Jurors deliberated for a second day on Thursday in the capital trial of Colorado movie rampage gunman James Holmes, weighing whether he was sane when he killed 12 people and wounded 70 as they watched a midnight premiere of a Batman film. Holmes' court-appointed attorneys say he suffers schizophrenia, that since high school he has heard voices ordering him to kill, and that he was not in control of his actions. The jury of nine women and three men submitted several written questions to Arapahoe County District Court Judge Carlos Samour during their first day of deliberations on Wednesday, including asking for a white board and an index to the thousands of pieces of evidence brought up at trial.
The Supreme Court was definitive in its decision to legalize gay marriage nationwide, but what is far from clear is whether U.S. companies must offer corporate benefits to same-sex spouses. Many large and mid-sized employers are self-insured, which means their benefits are governed by a 1974 act that has no language on preventing discrimination based on sexual orientation. The Employee Retirement Income Security Act allows companies to bypass differing state laws that complicate healthcare options for employees spread out across the country.
The suspected gunman in the slaying of nine people at a historic black church in Charleston last month is expected in court on Thursday when a judge will hear a media challenge to a ban on the release of documents in the case. Dylann Roof, 21, was arrested a day after the killings and charged with nine counts of murder in what authorities say was a racially motivated massacre. Nicholson said he issued the order "due to substantial pre-trial publicity" that could jeopardize Roof's right to a fair trial.
Former U.S. President George H.W. Bush broke a bone in his neck during a fall at his home in Maine on Wednesday, though he was listed in stable condition and his hospital stay was expected to be brief, his spokesman said. Bush, 91, who served as America's 41st president, was last hospitalized in Houston for a week in December 2014 after experiencing breathing difficulties. "His condition is stable - he is fine - but he'll be in a neck brace," spokesman Jim McGrath said in a statement posted on Twitter following the accident.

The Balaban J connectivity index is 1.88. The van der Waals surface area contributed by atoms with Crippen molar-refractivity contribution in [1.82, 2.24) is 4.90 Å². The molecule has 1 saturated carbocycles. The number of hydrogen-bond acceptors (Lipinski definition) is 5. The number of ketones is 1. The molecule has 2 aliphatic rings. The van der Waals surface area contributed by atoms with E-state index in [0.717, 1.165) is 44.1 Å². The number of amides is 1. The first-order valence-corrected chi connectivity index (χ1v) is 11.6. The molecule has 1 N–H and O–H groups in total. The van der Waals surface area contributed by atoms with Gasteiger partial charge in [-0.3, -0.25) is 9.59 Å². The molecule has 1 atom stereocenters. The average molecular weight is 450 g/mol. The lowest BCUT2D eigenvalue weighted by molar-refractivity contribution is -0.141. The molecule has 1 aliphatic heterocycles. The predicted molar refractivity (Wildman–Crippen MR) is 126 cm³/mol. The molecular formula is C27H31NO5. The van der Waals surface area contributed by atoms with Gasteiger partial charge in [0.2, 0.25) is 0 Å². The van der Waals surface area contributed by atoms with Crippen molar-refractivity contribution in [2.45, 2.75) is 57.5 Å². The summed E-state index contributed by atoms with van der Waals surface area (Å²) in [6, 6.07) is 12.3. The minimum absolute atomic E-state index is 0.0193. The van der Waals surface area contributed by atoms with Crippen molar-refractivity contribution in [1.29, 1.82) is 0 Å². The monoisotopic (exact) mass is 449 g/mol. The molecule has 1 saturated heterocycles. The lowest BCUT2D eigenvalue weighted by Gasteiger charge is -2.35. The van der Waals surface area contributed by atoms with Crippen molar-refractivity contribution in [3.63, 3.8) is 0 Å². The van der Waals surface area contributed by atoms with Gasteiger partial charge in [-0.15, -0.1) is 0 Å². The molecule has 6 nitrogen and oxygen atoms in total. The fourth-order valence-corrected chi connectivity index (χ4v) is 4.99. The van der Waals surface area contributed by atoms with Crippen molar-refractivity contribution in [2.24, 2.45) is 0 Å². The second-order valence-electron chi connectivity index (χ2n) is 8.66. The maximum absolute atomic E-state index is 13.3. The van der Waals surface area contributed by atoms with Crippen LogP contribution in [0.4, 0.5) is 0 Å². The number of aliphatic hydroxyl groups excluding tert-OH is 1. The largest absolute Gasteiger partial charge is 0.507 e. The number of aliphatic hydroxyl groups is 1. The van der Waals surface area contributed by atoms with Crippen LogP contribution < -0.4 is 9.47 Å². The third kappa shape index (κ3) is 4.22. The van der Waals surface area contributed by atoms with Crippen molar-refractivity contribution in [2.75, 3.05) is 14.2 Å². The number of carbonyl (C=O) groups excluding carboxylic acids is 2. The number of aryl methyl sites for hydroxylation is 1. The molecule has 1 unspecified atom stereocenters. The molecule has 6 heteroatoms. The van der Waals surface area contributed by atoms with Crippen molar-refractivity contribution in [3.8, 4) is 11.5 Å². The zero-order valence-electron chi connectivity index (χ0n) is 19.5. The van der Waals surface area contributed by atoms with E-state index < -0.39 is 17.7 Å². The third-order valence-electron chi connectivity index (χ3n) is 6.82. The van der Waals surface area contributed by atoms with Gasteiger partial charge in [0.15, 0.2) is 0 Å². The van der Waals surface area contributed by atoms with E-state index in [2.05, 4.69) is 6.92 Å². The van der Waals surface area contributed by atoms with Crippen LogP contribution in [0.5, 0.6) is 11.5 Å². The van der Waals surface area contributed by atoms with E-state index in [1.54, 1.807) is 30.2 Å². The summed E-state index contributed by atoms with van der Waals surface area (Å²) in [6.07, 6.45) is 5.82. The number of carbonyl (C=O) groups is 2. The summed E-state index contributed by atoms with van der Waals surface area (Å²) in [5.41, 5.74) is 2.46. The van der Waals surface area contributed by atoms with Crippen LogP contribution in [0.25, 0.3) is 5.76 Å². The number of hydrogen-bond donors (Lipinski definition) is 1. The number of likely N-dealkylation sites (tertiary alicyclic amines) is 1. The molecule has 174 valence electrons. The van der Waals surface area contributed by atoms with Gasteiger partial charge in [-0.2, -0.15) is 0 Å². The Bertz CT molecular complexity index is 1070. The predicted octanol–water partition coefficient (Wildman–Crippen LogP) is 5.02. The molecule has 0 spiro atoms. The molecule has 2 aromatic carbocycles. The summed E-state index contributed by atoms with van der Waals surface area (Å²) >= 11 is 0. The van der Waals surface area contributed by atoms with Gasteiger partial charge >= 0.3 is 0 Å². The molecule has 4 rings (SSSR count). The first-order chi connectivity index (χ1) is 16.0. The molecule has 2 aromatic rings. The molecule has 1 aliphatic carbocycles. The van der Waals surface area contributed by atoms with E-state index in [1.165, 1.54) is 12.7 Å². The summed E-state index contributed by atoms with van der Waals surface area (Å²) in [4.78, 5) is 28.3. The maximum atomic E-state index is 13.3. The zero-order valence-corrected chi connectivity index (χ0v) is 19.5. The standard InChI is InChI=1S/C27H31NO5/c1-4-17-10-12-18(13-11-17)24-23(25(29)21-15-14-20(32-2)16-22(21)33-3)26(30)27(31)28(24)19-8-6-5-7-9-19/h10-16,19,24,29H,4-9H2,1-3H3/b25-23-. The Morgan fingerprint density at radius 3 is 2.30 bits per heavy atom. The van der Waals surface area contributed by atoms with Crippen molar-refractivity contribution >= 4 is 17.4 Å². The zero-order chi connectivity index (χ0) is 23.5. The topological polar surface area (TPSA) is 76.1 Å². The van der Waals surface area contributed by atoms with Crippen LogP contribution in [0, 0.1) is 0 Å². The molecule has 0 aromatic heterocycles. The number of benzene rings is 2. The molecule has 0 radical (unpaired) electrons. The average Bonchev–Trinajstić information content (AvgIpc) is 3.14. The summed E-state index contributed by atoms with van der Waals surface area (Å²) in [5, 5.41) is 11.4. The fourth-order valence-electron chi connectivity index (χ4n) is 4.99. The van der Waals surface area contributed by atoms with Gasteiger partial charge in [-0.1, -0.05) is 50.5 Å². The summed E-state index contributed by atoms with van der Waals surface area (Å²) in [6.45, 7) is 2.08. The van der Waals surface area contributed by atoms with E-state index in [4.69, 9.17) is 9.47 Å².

Republican presidential candidate Lindsey Graham told Yahoo News in an interview on Wednesday that he would break the Iran nuclear deal on his first day in the White House. He also said he would shut the U.S. embassy in Cuba, and joked that America is ready for a bachelor like him to be president because “married people have screwed up the world.”
The commander in chief of the Sons of Confederate Veterans says he fails to understand the wave of hostility directed at the Confederate flag following the massacre of nine black people at a South Carolina church last month. "I’ll use the words of Jefferson Davis: ‘We just want to be left alone,’” Charles Kelly Barrow said on Wednesday, quoting the man who served as the president of the Confederate States of America during the Civil War of 1861-65. Barrow and about 1,000 members of his organization were in Richmond, Virginia, this week for the 120th national reunion of the SCV, formed in 1896 and open to male descendants of Confederate soldiers.
A convicted sex offender has been charged with the murder of two young Maryland sisters whose 1975 disappearance triggered one of the biggest police investigations in suburban Washington history, authorities said on Wednesday. Lloyd Lee Welch, a former drifter and carnival worker, has been the focus of the 40-year investigation for two years, Maryland and Virginia authorities said. Katherine and Sheila Lyon, ages 10 and 12, disappeared on March 25, 1975, when they walked to a mall in Wheaton, Maryland, and were never seen again.
FAO Schwarz will officially close the doors of its flagship Fifth Avenue toy store in New York City on Wednesday night to the dismay of shoppers charmed by the famous destination for childhood fun. The store, which has been the face of FAO Schwarz since 1986, is moving from its location on fashionable Fifth Avenue due to rising rent. The Fifth Avenue store famously included an oversized piano keyboard that actors Tom Hanks and Robert Loggia danced on in the 1988 movie "Big." It also included a 4,000-square-foot candy shop and real-life toy soldiers who greeted shoppers as they entered.